The other key to feeding an always-hungry Chinese girl is having ready-made rice at the ready. We’d be no where without this trick: Every time we make rice (we prefer jasmine rice), we make the max amount our 20-year-old Japanese rice maker can handle. After we eat dinner, but while the rice is still hot, we spoon individual servings straight out of the rice maker into sandwich baggies, flatten the rice out to fill the bag in an even layer, seal it and pop it in the freezer. The next time we need rice for leftover Chinese food, we take it out of the freezer, unzip the baggie and put it in the microwave for three minutes. Take it out, and you’ve got convincingly fresh and moist, steaming hot rice. The heat trapped in the baggie makes its own steam when re-heated, and it works like a dream every time.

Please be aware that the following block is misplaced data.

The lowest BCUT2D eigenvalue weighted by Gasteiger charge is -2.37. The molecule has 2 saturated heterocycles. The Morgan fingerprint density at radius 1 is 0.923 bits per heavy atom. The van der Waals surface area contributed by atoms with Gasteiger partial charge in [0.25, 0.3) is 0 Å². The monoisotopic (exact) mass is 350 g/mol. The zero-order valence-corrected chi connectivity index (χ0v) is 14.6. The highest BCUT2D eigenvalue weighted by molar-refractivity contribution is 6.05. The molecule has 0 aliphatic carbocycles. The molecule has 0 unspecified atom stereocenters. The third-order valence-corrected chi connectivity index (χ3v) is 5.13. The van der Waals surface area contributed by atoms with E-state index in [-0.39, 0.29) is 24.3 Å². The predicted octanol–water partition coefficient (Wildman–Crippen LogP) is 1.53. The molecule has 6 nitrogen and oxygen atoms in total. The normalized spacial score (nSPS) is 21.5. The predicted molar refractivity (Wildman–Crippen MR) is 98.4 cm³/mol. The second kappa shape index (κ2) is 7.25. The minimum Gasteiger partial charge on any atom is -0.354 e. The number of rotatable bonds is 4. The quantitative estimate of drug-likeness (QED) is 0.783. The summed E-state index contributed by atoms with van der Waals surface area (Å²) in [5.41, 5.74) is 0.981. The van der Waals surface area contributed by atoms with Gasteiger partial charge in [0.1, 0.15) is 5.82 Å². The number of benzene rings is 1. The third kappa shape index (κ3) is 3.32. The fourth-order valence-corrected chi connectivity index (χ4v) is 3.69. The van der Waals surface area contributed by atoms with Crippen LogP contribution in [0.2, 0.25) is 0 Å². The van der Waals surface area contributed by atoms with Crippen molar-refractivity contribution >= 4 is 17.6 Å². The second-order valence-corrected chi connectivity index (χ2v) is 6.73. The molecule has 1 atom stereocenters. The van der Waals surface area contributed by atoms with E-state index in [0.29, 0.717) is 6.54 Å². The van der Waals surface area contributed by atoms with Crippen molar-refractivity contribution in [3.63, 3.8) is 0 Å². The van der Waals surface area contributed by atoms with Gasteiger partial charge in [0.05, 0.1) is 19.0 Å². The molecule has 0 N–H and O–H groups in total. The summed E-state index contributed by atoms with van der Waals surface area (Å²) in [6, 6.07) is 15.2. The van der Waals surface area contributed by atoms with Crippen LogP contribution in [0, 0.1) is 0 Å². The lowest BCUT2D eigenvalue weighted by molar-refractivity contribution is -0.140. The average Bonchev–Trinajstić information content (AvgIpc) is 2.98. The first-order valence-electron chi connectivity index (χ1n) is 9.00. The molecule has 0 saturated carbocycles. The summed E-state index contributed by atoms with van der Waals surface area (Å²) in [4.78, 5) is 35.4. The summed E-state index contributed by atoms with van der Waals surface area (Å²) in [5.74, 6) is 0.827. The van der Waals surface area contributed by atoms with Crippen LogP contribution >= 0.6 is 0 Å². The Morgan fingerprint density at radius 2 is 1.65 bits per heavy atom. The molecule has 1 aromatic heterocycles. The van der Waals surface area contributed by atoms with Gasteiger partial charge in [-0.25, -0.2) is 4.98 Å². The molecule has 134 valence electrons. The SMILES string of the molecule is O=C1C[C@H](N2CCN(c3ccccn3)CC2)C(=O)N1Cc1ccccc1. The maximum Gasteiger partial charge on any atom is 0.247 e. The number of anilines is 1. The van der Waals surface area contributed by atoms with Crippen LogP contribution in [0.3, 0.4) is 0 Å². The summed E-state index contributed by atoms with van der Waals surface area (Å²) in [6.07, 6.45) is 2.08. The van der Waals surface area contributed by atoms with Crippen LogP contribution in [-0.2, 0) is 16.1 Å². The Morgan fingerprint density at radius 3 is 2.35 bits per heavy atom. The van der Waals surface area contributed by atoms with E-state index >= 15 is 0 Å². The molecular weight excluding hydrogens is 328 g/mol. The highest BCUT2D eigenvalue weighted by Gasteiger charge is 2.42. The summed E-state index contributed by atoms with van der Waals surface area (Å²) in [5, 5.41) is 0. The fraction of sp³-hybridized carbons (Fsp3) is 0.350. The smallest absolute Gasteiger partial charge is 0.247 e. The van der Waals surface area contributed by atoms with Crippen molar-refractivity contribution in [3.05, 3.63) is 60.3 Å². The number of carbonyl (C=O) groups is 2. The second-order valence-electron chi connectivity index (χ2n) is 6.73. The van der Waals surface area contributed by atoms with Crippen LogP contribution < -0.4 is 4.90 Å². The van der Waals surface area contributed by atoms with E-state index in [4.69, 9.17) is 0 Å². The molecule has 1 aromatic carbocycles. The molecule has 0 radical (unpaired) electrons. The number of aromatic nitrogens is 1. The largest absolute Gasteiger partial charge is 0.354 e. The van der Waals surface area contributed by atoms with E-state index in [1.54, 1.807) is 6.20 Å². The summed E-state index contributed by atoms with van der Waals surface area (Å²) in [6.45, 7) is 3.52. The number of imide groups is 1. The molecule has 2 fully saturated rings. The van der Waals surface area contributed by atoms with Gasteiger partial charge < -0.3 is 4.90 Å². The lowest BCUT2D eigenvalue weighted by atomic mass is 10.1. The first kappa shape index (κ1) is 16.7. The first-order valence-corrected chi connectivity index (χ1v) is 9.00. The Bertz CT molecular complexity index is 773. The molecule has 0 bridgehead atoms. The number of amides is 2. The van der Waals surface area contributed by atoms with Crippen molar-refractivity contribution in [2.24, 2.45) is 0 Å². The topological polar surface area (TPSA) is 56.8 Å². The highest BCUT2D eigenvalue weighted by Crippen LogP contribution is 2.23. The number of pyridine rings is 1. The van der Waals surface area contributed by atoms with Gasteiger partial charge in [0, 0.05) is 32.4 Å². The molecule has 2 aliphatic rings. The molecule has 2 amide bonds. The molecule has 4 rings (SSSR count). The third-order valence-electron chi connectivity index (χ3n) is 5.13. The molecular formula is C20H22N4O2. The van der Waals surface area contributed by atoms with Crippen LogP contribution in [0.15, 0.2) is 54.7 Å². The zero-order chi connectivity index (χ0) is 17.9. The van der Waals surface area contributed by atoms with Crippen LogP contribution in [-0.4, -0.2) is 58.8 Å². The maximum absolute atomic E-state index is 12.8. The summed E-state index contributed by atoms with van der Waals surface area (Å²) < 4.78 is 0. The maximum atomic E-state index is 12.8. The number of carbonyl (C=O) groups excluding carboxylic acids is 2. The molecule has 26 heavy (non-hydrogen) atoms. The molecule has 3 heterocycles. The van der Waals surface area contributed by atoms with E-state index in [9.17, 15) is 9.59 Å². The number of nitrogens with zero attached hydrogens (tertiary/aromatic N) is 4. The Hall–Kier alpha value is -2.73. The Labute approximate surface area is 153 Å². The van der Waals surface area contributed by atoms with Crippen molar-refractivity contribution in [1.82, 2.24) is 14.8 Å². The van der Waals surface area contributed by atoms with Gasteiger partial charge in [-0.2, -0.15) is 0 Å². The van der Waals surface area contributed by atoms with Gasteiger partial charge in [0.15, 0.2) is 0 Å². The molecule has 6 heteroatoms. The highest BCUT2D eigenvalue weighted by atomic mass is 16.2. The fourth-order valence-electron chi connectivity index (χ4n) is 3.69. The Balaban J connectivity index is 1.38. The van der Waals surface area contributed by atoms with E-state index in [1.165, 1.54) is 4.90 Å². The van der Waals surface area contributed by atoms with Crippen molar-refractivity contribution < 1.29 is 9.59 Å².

So try these tips if you’re got a Chinese—or Chinese-food-loving—mouth to feed, and at least part of the time you’ll have an answer to “What should I eat?”

~~Do you have your own tricks and tips? Please share in the comments section!

A Technique for Stir-Frying Greens

By: Taylor Holliday | The Mala Market | Inspiration & Ingredients for Sichuan Cooking


  • 1 to 1 ½ pounds leafy greens such as baby bokchoy or baby yuchoy or 1 pound baby broccoli
  • 4 large garlic cloves, left whole, sliced or minced
  • ¼ to ⅓ cup chicken or vegetable broth
  • ½ teaspoon kosher or sea salt


  • Cut greens into bite-size pieces, about 2-3 inches long, wash and dry well (a salad spinner works great).
  • If using whole cloves or large slices of garlic: Heat a wok over high heat until hot. Add 2 tablespoons peanut or canola oil and reduce heat to medium. Add the garlic pieces to the oil when it it hot and cook until golden, turning down heat if they brown too quickly.
  • Add the greens to the garlic oil and stir-fry for about a minute, until they just start to wilt.
  • If using minced garlic:
    Heat a wok over high heat until hot. Add 2 tablespoons peanut or canola oil, and when oil is starting to smoke add the greens. Stir-fry for a minute, then add the minced garlic and stir-fry briefly.